August 12, 2016 § 9 Comments
Last month we ran Emily Smith’s blog post suggesting that the MFA in creative writing was a calling card of sorts, allowing entry into certain corners of the literary world. The post garnered plenty of commentary, and a number of follow-up blog posts. Here they are, all rounded up into one neat package, for your reading pleasure (or to share with your students contemplating a graduate degree):
The MFA as Calling Card, by Emily Smith
The MFA is Not a Calling Card, by Dinty W. Moore
The MFA is Not A Calling Card: The Low-Residency View, by Kevin Haworth
Why the MFA was the Right Choice for Me, by Jayme Russell
The MFA as Friend, by Kelly Green
The MFA as Rampant Careerism, by Matthew Schmeer
No MFA for Me, by Tim Drugan-Eppich
August 10, 2016 § 11 Comments
Matthew Schmeer adds his voice to the “Of What Use is the MFA?” discussion:
Let me tell you my story.
I wanted an MFA and I wanted to teach.
I had been stuck in a technical writing/project management office job
I hated after dropping out of college. My wife (wise woman that she is) encouraged me to go back to school, finish my BA, and apply to graduate schools. She agreed to keep her secretarial job until I graduated and landed a teaching position.
So I quit and went back to school. But not without doing my homework first.
Before applying to graduate schools in 1998, I did my homework. I
looked at positions advertised in The MLA Joblist, The Chronicle of
Higher Education, and The Writer’s Chronicle and realized that getting
a tenure track teaching position to teach poetry with was nigh
impossible unless you were 1) brilliant and 2) able to produce
prodigious amounts of publishable work. I was neither. But dammit, I
wanted to write and I wanted to teach.
So I diversified.
When I was accepted to my program, I didn’t restrict myself to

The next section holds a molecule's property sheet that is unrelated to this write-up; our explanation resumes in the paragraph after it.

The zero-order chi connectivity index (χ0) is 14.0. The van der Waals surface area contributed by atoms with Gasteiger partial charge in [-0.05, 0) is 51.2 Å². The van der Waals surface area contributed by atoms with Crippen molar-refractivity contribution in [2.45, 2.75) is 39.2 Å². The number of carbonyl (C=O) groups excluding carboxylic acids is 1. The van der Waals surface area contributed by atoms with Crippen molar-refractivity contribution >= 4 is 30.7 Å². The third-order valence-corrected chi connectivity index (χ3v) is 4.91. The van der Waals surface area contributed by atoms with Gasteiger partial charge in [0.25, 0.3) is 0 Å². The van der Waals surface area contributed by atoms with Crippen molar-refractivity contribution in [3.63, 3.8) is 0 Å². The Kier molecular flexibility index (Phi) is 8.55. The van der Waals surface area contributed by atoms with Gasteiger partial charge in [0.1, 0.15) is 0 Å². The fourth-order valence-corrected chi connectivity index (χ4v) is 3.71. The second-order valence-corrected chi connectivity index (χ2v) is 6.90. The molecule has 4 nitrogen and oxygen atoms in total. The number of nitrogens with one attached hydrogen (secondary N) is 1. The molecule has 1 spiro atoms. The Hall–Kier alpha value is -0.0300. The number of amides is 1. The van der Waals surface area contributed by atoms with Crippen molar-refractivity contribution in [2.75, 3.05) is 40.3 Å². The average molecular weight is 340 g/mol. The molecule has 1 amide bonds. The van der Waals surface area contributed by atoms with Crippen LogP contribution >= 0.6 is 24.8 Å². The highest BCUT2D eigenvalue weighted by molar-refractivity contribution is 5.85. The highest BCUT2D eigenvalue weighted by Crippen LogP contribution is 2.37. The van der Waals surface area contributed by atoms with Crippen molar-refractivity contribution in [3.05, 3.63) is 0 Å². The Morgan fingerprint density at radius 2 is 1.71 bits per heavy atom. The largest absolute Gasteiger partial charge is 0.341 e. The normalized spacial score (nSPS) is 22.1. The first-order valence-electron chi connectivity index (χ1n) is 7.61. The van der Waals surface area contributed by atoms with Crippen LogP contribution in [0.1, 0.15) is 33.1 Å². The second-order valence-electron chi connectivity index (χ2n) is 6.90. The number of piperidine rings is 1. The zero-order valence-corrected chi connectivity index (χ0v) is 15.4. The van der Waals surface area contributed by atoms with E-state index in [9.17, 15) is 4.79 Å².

creative writing courses. Half my load was Rhetoric & Composition,
with a sprinkling of theory courses. My plan was to pitch myself as
the Swiss Army Knife of teachers, able to teach any kind of writing.
The semester I started my MFA, my program founded its literary
journal, Natural Bridge. I pitched myself as the perfect person to
manage the journal, drawing on my project supervision background and
five years of publishing a small online journal (Poetry Ink, which
later morphed into Poetry Midwest). I was hired as the first Managing
Editor when I demoed a submission tracking database I clobbered
together in Microsoft Access. This turned into an hourly paid position
during my time in the program.
Yes, I TA’ed for a semester (funding was cut for further TA support)
and found I loved teaching Composition. But I also started networking.
One of my fellow students managed the campus Writing Center and
brought me in as a tutor. I found I liked helping beginning writers
with their writing problems.
Another student in the program ran the Writing Center at a local urban
community college and she hired me as an adjunct instructor. I
discovered that community college students are sometimes brighter and
more driven than their university counterparts.
Another student owned an ACT/SAT prep consultancy and she hired me as
a tutor. I found out I loved working one-on-one with students and that
standardized tests are no true measure of a person’s intelligence and
I took courses with Mary Troy and Howard Schwartz and Donald Finkel
and Steven Schreiner and learned how to be a compassionate but
Also: I pissed off Richard Howard (he YELLED at me!) at a translation
symposium that our program sponsored, and found I liked being a
In workshops, I learned to tear work apart and point out what was
wrong. In my classes and in tutoring sessions and in my mentoring
sessions with my professors, I learned to foster the risky impulse to
create and share.
And I wrote, of course. Oh god did I write. And submitted to journals.
And applied for jobs. I decided that if I was ever going to get a
teaching position with any security, it would be at a small school or
a community college. The semester before I graduated, I sent out over
300 job application packets. My mailing budget was sometimes equal to
our food budget.
And I had a stack of “thank you for applying but ick, no” rejection
letters, from both journals and human resources departments.
So I adjuncted at two community colleges, worked in writing centers,
and kept doing ACT/SAT prep. And kept applying to jobs.